Your first eng hire will shoulder nearly all of the technical burden soon after as the founders transition into more of the non-technical roles (sales, outreach, recruiting, fundraising, business strategy). The amount of blood, sweat, and tears poured in by the first eng hire is somewhat less than a founder, yes, but not the 30-50x typical equity ratio we see today.
I have been on both sides of this, and have thoughts. What do you think is fair for employee #1 making at or near market rate?
To sum it up, I would expect a #1 engineers equity to be at least half of a founders equity AND payed at near-market rate.
Then you have to remember that FAANG companies are large enterprises, by definition, and that comes with a lot of overhead - design by committee, politicking between middle-management fiefdoms, not being a part of the conversation when irrefutable directives are issued by executives four levels above you, varying levels of paperwork and documentation that are necessary in large organizations. That's soul-sucking for a lot of people, and those people will exclude themselves from FAANG-level compensation, and are on the market for (market minus FAANG)-rate compensation.
The real reason why a lot of founders can't hire at market rate compensation is that any early employee, even if you're paying them market rate, needs to buy into your vision just as much as you do. The upside for early employees, even more than potential compensation, is in being a strong influence, including at relatively senior levels, as the company grows. If, as an IC, you find yourself being recruited by somebody who you think is a strong and experienced leader, selling a product that you personally think is important, then you grab the bull by the horns and get on. If somebody who rambles and can't make eye contact asks you to join to build out Uber-for-pidgeons, it doesn't really matter how much compensation is being offered; you're going to walk away.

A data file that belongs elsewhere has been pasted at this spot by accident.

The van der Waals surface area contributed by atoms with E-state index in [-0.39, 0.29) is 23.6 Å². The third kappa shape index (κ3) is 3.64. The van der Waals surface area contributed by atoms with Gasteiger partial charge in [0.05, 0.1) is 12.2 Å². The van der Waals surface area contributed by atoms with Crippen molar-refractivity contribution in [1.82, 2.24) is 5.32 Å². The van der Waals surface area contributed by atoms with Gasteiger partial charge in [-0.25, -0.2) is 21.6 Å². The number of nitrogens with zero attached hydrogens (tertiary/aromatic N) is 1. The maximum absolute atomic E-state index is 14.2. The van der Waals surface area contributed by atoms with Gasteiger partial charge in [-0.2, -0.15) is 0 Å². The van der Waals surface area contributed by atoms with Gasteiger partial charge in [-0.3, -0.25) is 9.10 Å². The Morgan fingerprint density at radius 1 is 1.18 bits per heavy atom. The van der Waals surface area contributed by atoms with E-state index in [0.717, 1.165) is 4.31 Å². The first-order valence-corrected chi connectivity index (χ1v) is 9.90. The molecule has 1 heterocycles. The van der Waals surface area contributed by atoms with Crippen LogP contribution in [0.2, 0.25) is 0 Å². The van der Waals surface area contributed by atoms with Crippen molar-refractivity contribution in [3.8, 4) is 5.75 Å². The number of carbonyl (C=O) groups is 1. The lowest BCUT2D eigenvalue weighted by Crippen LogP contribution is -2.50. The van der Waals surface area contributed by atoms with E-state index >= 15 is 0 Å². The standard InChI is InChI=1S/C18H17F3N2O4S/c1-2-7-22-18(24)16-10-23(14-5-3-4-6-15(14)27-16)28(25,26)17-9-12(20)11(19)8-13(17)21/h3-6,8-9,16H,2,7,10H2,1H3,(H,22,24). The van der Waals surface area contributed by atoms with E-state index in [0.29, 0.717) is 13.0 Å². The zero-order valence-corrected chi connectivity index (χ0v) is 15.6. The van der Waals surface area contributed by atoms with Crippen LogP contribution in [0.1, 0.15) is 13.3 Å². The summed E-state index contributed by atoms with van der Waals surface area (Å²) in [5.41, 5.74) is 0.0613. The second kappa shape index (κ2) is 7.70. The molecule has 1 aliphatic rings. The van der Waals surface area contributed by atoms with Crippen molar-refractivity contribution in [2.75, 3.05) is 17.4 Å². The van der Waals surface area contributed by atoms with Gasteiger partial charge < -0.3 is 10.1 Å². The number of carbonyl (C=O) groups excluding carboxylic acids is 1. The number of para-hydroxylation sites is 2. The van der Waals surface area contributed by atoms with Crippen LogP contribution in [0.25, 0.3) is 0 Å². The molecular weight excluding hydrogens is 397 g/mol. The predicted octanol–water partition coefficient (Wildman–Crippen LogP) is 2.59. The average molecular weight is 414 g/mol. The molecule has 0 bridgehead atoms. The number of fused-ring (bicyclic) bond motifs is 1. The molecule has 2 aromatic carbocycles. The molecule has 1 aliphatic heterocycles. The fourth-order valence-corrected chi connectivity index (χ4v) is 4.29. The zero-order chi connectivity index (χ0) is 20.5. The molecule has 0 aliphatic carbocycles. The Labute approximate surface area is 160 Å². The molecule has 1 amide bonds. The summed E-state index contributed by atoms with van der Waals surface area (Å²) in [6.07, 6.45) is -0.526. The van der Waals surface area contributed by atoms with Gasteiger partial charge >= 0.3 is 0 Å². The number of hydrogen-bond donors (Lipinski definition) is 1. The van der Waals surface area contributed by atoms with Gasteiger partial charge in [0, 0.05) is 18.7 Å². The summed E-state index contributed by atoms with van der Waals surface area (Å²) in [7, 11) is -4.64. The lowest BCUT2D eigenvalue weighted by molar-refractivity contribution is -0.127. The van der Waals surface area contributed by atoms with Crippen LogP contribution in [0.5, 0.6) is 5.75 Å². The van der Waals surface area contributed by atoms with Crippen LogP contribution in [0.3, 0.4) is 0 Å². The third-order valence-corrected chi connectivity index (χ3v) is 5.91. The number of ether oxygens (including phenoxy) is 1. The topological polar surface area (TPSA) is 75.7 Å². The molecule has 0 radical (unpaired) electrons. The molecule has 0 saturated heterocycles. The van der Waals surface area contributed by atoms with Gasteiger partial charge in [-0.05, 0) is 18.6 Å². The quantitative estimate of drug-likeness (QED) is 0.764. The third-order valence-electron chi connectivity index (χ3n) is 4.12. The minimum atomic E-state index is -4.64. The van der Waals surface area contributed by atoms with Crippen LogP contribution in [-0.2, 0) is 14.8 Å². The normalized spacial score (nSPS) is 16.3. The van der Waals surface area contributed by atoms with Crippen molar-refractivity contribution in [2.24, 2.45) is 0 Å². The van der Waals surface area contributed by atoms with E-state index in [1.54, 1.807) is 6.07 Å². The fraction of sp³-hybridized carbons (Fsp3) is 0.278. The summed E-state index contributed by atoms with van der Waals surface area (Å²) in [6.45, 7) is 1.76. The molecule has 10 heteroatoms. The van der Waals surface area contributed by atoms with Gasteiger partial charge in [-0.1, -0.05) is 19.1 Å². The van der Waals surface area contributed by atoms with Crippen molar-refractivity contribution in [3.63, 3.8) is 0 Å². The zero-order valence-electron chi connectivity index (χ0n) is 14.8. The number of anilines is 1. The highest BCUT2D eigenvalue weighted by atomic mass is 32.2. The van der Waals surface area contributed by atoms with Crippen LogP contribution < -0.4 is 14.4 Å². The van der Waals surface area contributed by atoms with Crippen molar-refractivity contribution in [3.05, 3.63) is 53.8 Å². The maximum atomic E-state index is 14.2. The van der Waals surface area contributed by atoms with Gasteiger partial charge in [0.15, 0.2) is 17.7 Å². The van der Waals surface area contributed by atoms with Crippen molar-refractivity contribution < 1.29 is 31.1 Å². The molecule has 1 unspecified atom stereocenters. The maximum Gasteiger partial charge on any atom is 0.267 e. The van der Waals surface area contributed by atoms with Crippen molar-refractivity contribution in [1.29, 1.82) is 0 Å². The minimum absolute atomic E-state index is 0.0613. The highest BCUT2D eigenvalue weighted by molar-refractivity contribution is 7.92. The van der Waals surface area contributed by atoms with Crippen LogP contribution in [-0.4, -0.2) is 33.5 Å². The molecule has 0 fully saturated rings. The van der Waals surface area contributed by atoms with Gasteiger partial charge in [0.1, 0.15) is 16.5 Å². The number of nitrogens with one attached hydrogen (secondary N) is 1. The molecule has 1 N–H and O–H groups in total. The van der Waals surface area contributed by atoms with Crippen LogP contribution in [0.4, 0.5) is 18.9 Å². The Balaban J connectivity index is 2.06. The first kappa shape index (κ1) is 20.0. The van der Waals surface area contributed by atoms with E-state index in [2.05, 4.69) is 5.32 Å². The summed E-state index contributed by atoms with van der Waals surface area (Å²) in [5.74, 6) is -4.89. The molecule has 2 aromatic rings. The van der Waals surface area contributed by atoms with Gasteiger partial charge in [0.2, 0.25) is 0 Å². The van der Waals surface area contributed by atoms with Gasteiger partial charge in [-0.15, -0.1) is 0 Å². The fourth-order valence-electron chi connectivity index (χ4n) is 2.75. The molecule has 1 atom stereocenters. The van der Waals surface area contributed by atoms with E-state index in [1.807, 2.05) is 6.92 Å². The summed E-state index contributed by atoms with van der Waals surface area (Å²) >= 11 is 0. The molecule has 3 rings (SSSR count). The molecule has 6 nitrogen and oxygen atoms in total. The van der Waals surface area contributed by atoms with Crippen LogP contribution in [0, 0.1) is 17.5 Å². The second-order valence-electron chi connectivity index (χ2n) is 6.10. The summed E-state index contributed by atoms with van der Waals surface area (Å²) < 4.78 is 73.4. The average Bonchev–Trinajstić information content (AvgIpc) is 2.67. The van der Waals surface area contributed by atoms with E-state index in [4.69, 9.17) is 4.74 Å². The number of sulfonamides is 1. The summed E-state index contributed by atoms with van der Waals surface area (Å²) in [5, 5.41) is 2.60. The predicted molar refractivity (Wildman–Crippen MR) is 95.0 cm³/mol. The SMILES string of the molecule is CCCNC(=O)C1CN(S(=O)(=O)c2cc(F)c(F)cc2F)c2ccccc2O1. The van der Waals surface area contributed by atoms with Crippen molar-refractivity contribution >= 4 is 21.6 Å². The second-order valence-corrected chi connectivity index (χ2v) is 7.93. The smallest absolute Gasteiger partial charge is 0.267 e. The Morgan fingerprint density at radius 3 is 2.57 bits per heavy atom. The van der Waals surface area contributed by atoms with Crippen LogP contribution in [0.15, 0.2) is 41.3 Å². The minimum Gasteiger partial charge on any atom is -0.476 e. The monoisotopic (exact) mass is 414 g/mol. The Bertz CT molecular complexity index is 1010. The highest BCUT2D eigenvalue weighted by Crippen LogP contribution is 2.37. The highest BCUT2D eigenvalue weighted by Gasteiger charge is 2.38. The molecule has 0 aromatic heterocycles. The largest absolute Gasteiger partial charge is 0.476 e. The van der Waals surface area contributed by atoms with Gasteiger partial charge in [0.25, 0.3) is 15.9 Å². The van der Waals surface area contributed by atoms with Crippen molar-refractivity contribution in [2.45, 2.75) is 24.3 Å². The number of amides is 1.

What happen is that these people will keep trying until they get in. They will focus only in one thing and one thing only: FAANG.
> That's soul-sucking for a lot of people, and those people will exclude themselves from FAANG-level compensation, and are on the market for (market minus FAANG)-rate compensation.
I find things have changed a lot where housing dictates personal career choices lately. It sucks to not be able to buy your own property. I don't care what people strategy is (be it work 4-5 years for FAANG and move midwest or whatnot).
You realize not all job markets have developer jobs paying 400k?
Absolutely. Having said that, I won't join non-SV startups. Why? very simple: the chance of hitting the jackpot is significantly higher in SV.
> You realize not all job markets have developer jobs paying 400k?
For sure, but why would I joined non-SV startups getting paid peanuts while I can join a more established company and get paid double (base, stock, bonus, health benefit).
I felt that First Engineer is a sucker if you don't get compensated well enough (be it way more equity than the typical 0.5-1% or something else).